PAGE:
DISCUSSIONIn a technical sense, Hine does not dispute the trial court's reading of the two previous appellate decisions as indicating his cross-complaint against General Dynamics was filed more than one year after the cause of action accrued. Rather, he argues the doctrine of equitable tolling should postpone the running of the statute of limitations. As to Dittrich, Hine contends the court erred because the tolling provisions of Code of Civil Procedure section 583.340 bring the case within the five-year statute. We discuss each of the summary judgments separately.
I The Judgment as to General Dynamics
(1) It is well established that in reviewing a trial court's decision to grant summary judgment, we analyze the correctness of the court's ruling and not its reasoning. As the Supreme Court has stated, "[A] ruling or decision, itself correct in law, will not be disturbed on appeal merely because given for a wrong reason." ( D'Amico v. Board of Medical Examiners (1974) 11 Cal.3d 1, 19 [ 112 Cal.Rptr. 786, 520 P.2d 10].) As a result, and because the legal landscape surrounding this case has changed since the trial court's ruling, we asked the parties to comment on the applicability of the Supreme Court's recent decision in Foley v. Interactive Data Corp. (1988) 47 Cal.3d 654 [ 254 Cal.Rptr. 211, 765 P.2d 373] restricting a dismissed employee's ability to bring a tort action alleging wrongful discharge. (2) The relationship between Hine's firing and his "negligent supervision" claim against General Dynamics caused us to question whether any part of the pleaded action survives Foley.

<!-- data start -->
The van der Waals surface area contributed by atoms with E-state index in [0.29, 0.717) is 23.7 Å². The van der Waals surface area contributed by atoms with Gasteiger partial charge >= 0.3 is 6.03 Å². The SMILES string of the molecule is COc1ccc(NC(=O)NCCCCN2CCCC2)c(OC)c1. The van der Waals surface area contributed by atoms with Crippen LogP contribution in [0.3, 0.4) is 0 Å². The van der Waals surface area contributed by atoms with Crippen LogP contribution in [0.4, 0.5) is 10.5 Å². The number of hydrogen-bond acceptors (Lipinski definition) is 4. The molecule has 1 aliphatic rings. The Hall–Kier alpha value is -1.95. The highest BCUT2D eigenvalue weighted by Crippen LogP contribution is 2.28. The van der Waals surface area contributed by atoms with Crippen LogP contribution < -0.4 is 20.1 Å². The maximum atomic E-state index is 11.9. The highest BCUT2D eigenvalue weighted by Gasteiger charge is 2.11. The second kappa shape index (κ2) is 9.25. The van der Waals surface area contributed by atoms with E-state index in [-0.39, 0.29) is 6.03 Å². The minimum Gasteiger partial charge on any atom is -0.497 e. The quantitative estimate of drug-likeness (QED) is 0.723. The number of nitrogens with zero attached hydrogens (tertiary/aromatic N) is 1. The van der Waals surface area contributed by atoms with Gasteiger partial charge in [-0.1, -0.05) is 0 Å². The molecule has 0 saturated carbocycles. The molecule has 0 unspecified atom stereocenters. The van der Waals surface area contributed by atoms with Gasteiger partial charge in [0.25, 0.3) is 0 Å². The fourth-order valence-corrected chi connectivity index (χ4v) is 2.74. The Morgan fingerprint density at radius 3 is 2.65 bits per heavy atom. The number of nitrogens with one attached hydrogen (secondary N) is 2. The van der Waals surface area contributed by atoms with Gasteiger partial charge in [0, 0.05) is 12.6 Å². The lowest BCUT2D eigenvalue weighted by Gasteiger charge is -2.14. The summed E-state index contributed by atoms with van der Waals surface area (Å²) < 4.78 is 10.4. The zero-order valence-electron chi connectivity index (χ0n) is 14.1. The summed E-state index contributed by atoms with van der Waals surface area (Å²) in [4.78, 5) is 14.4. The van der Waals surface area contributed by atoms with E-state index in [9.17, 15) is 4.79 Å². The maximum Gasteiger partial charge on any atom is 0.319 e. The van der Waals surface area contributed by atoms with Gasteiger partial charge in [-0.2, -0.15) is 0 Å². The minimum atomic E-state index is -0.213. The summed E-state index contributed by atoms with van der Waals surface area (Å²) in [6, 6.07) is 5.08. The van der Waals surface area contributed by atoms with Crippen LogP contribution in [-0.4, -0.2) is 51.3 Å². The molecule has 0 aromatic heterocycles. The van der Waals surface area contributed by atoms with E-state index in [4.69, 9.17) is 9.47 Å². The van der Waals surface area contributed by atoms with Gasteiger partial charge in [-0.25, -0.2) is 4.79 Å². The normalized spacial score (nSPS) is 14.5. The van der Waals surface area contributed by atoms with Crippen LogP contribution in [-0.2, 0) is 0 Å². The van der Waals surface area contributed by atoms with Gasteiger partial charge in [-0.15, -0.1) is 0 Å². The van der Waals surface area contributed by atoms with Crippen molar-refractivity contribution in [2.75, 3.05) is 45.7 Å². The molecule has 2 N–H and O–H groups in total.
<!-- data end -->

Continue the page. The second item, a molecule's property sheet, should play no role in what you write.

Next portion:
In Newman v. Emerson Radio Corp. (1989) 48 Cal.3d 973 [ 258 Cal.Rptr. 592, 772 P.2d 1059], the court held Foley was retroactive to all cases not final on January 30, 1989. Thus, Foley applies to this case.